Ex-CIA Chief Hayden: Snowden's Leaks Possibly Worst US Intel Breach in History

Wednesday, 31 Jul 2013 12:21 PM

By Jim Meyers and John Bachman

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Former CIA Director Michael Hayden tells Newsmax that the most important aspect of Private Bradley Manning's conviction on multiple charges is the "deterrent effect" it might have on others with access to sensitive information.

But the retired four-star Air Force general asserts that Manning is being "horribly exploited" by those who are urging more government transparency.

And he says the intelligence leaked by former National Security Agency staffer Edward Snowden could be "the most serious hemorrhaging of American secrets" ever.

Story continues below video.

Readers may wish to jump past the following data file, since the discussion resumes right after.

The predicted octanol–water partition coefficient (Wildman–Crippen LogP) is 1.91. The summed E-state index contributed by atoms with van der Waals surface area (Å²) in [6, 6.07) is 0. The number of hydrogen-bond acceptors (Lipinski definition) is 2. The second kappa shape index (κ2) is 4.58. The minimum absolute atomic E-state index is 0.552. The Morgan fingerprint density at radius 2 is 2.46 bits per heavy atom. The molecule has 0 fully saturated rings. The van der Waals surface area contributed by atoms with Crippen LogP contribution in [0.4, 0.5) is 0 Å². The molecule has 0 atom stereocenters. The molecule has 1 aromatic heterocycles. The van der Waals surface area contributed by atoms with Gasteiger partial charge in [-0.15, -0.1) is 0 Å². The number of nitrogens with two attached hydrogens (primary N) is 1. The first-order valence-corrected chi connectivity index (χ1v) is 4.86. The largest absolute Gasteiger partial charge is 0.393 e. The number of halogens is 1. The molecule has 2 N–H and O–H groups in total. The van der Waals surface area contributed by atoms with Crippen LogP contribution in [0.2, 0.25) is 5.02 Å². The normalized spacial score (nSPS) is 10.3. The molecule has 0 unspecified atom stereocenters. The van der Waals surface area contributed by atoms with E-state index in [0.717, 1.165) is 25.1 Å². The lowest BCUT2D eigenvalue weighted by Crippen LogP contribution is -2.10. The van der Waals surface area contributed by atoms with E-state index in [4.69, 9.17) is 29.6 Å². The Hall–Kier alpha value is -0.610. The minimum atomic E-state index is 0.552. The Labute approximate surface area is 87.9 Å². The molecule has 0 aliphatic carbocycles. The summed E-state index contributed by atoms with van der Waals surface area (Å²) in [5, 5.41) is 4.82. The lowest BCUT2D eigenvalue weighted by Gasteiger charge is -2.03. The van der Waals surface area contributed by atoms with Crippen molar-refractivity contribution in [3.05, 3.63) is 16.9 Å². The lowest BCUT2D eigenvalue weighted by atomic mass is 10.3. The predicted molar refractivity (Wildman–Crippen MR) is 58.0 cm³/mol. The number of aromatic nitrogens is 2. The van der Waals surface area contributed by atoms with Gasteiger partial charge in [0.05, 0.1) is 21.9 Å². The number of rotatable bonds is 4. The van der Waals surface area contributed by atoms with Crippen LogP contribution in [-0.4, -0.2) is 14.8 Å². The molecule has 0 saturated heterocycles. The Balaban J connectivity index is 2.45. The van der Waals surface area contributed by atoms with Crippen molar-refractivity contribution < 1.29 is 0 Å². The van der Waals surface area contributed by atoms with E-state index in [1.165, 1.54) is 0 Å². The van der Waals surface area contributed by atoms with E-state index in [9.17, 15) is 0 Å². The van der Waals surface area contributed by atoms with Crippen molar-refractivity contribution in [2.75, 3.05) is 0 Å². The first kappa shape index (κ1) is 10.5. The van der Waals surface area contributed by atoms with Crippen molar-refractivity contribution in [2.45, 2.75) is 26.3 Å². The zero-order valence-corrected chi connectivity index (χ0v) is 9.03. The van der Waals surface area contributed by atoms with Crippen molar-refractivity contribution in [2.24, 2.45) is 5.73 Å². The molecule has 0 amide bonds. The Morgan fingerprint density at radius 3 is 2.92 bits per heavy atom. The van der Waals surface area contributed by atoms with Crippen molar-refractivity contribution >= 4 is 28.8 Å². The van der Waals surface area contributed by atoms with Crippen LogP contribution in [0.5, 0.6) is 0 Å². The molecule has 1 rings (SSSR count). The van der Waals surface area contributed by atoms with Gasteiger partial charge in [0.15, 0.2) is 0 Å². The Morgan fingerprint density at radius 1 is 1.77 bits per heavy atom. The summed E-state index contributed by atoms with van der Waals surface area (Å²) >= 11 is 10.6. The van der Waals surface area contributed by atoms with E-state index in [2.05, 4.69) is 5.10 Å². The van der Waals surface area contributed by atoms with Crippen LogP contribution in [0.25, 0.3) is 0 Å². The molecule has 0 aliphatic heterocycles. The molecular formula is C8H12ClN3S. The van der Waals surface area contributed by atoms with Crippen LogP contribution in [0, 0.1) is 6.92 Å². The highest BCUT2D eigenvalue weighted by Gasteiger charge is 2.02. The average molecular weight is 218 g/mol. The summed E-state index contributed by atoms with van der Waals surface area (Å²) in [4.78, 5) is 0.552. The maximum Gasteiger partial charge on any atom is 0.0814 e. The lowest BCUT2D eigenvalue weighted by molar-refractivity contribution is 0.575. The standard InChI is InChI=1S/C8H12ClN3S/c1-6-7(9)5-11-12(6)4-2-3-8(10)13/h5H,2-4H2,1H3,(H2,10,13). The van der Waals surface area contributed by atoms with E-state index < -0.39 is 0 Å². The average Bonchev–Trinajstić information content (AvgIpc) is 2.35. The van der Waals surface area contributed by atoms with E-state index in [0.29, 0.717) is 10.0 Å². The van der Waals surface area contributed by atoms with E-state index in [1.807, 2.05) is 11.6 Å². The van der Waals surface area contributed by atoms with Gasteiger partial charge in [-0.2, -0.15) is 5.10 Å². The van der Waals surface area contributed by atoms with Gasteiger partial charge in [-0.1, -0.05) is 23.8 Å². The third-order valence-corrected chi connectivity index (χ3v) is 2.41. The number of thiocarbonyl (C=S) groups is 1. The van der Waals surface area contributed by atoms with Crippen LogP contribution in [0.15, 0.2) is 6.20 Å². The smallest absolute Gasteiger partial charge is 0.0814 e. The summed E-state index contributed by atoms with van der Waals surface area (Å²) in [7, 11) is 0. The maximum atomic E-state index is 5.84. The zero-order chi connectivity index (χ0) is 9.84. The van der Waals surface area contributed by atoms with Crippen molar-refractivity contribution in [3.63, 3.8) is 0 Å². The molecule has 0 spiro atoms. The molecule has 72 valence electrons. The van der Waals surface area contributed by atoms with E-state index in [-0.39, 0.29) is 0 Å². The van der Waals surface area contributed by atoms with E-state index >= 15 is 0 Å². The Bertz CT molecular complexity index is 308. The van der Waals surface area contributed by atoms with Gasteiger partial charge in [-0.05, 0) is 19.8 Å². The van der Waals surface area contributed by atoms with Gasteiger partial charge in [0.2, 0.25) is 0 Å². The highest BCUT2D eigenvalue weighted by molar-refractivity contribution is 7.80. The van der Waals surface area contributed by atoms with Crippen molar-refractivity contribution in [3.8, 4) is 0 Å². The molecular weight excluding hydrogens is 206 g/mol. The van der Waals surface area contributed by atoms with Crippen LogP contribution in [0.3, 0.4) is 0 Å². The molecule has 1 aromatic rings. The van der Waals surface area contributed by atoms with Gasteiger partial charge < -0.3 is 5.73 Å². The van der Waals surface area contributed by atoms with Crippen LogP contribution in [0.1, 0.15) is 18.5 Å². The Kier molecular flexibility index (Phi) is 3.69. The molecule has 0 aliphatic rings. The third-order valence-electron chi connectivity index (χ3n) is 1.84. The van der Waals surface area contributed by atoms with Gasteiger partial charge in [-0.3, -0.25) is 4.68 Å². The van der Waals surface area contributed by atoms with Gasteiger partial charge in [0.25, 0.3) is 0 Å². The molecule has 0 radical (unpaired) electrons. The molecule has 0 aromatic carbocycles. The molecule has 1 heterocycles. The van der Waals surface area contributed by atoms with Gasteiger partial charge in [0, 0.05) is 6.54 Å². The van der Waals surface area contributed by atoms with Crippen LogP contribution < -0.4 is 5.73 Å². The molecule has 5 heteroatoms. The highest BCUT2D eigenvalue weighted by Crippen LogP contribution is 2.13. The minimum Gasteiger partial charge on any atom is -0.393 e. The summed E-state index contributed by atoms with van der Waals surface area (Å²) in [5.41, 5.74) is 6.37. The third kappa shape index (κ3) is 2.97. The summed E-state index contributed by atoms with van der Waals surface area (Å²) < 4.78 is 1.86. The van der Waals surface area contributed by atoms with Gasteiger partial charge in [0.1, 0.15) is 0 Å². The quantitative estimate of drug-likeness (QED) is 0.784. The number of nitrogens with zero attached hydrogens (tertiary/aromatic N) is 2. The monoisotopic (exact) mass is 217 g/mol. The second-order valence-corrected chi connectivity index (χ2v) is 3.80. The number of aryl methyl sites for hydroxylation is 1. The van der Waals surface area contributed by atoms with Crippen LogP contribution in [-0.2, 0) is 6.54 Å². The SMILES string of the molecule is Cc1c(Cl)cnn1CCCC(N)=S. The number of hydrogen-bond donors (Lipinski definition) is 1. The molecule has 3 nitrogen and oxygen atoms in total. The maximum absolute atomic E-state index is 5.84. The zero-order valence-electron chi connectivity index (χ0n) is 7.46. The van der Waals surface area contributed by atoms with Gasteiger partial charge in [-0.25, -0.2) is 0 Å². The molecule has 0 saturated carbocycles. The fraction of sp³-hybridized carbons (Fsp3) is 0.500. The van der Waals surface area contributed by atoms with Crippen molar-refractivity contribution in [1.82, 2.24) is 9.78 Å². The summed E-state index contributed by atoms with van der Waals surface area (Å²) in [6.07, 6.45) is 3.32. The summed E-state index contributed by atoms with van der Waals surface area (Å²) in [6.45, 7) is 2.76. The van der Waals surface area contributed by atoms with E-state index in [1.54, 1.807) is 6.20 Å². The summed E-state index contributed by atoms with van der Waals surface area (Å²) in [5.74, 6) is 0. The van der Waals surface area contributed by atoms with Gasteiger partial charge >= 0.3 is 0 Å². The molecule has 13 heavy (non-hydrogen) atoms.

Hayden served as director of the Central Intelligence Agency from May 2006 until February 2009, shortly after Obama’s inauguration. He also served as director of the NSA from 1999 to 2005, and is now on the Advisory Board of LIGNET.com, a Washington, D.C.-based intelligence analysis and forecasting service affiliated with Newsmax.

Manning on Tuesday was acquitted of the most serious charge he faced, aiding the enemy, but he was convicted on a slew of other charges.

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In an exclusive interview with Newsmax TV on Wednesday, Hayden offers his reaction to the verdict: "I'm quite satisfied. The aid to the enemy charge was always a reach.

"Now he did aid the enemy and frankly it's very difficult for me to imagine someone in his position not understanding that if he were to do what he was planning to do and what he did do that it would not aid the enemy. But that's not the only topic that the court had to consider. It had to consider his intent at that time, his state of mind, and so that was always a very high bar.